You & I love & know each other. If for any reason you choose not to answer my question, no problem. Here’s the question: exactly what is it about the Vineyard movement that u find distasteful, unbiblical , inappropriate, or “not good.” My knowledge of the movement, perhaps is not as extensive as yours. Yes, in many way they are different from Southern Baptists, but so are Korean Southern Baptists different from most Southern Baptists–the Korean Baptists according to Art Rogers have a public prayer chant that would drive most Anglo Southern Baptists crazy. Southern Baptists would probably think it’s unbiblical. Much of Black Southern & National Baptist worship is different from most Southern Baptists. The Vineyard movement probably sign the BFM without hesitation or reservation–at least the ones I know. So again, what do u find unacceptable about the Vinryard? Hope to see you in Houston. BTW, the Tide is going to have a tough time with Johnny Football????.

16 cb scott May 26, 2013 at 4:35 pm

Dwight,

I have spent a good deal of time in Korea. Art is right. However, I was not driven crazy. As I stated to Frank L., my comment has nothing to do with a cessationist position. Nor does it have to do with Korean Baptists or any other Baptist having a prayer language. It has to do with heresy. I will give you two concepts: 1). Power Evangelism 2). Third Wave. Give time to both. You will understand my position.

I do hope to see you in Houston. Look for me in the exhibit hall. I will be there most of the time.

Lastly, I fear Johnny Football like tree monkeys fear the Green Mamba. He is faster than a Mamba and slicker than a greased pig at a County Fair in Alabama on a hot 4th of July.

17 Dwight McKissic May 26, 2013 at 4:45 pm

CB,

LOL. Great comment about Johnny Football.

18 Frank L. May 26, 2013 at 1:29 pm

Paul, great post.

I think CB is partly correct in pointing out the excesses in the Vineyard Movement.

However, I don’t think the practical cessationistic creed of Southern Baptists is the remedy. I think we must always look for where the Holy Spirit is operating in our world.

The Bible is clear that the Holy Spirit’s work is to extend the saving knowledge about Who Jesus is and what He has done.

The Holy Spirit is like, “light.” A totally dark room can be full of beautiful paintings, sculptures and such, but without light, nobody can see them. Without the Holy Spirit’s work, nobody can see Jesus.

We need the light.

19 cb scott May 26, 2013 at 4:03 pm

Frank L.,

My comment has nothing to do with a “cessationalistic creed” or the absence of one. My comment has to do with the fact that the Vineyard Church movement is not a good thing. The movement is pregnant with heresy and those who “embrace heresy.” (Dave deletes my comments when I call people heretics:-)

20 Frank L. May 26, 2013 at 4:18 pm

CB, sorry but your comment did have something to do with the operation of the Holy Spirit in the context of gifts of the Spirit in a local congregation because that was the post you were responding to.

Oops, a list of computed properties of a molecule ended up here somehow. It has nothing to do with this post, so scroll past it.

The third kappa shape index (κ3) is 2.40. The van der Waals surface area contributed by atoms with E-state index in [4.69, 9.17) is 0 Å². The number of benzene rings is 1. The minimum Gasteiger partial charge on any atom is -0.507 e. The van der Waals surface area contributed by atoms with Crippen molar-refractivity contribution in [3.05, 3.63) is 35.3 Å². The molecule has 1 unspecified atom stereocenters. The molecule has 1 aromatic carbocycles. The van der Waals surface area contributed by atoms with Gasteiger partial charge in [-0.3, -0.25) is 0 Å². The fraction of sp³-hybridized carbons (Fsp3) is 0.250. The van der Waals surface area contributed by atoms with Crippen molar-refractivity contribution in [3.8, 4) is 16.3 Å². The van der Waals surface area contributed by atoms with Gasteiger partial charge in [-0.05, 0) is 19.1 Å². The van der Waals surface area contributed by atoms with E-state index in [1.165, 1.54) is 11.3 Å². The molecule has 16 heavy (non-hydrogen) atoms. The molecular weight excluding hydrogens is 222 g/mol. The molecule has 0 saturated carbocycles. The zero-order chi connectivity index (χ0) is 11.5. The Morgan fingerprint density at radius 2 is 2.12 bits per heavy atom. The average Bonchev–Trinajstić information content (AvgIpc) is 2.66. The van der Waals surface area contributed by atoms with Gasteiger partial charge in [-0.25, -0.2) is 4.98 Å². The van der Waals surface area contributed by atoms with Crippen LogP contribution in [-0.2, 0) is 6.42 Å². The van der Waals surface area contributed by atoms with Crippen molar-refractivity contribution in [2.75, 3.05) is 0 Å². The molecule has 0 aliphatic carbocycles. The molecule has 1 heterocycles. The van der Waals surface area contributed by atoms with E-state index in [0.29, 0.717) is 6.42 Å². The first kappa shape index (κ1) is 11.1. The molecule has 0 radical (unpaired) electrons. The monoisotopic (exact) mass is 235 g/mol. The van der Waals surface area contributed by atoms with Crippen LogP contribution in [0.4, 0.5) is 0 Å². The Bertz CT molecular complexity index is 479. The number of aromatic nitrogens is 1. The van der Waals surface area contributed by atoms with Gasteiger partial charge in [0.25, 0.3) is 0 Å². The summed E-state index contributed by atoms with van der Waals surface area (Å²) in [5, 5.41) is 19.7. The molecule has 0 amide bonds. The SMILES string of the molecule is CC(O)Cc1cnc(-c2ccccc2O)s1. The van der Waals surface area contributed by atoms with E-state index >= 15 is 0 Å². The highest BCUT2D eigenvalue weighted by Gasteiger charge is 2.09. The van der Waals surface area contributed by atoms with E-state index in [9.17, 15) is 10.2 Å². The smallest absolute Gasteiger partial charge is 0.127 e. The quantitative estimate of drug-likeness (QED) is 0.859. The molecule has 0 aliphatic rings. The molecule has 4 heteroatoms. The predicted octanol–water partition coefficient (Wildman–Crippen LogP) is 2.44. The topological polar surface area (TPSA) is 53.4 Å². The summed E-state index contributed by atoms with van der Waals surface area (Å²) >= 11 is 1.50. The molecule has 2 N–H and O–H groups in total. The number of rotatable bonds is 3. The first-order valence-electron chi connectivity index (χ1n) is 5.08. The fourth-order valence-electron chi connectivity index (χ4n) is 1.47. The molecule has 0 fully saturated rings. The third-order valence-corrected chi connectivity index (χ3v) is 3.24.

I, too, deplore heresy. That’s why I do not like the practical cessationism that rules life in the SBC. It is no less a heresy than that found in the later Vineyard Movement.

It’s like Mom always told us: “two heresies don’t make and orthodoxy.”

My post, like yours, was connected to the post to which you responded negatively. I was responding affirmatively to the quote Paul offered: “we must keep a visible presence of the Holy Spirit alive in the congregation.” The Holy Spirit will not act against an attitude of rebellion or ignorance. We must be welcoming and affirming of His Presence.

That was my main point. I agree with you in regard to the errors in the later Vineyard Movement.

21 cb scott May 26, 2013 at 4:46 pm

Frank L.,

The Holy Spirit will never act outside the parameters of the Scripture. There are no, nor will there be any new revelations of equal authority to the revealed Word of God.

And again, my comment has nothing to do with a “cessationalistic creed” or the absence of one. My comment had nothing to do with “the operation of the Holy Spirit in the context of gifts of the Spirit in a local congregation.”

My comment was completely directed toward the Vineyard Church movement. And Frank L., the comparison you make between the Vineyard and the SBC is not good. Are you familiar with the Vineyard Church movement? If you are, I am surprised you would make that statement.

22 Frank L. May 26, 2013 at 6:12 pm

CB, my comparison was not well-phrased. Though I do not see the depravity and evil in the Vineyard Movement that you see, I do know of the excesses and difficulties with some expressions of “power evangelism” and other issues.

I meant that the heresy of one group does not justify the heresy of our own. Your post is pretty typical of those I have come across in regard to the Holy Spirit and particularly tongues.

The charge that “charismatics” go “outside and beyond” the Scriptures is an ancient one in regard to my experience going back some 40 years.

I am always a bit confused as to whether someone means, “the Holy Spirit never acts outside of the parameters of Scripture,” or ” outside the parameters of one’s personal interpretation of Scripture.”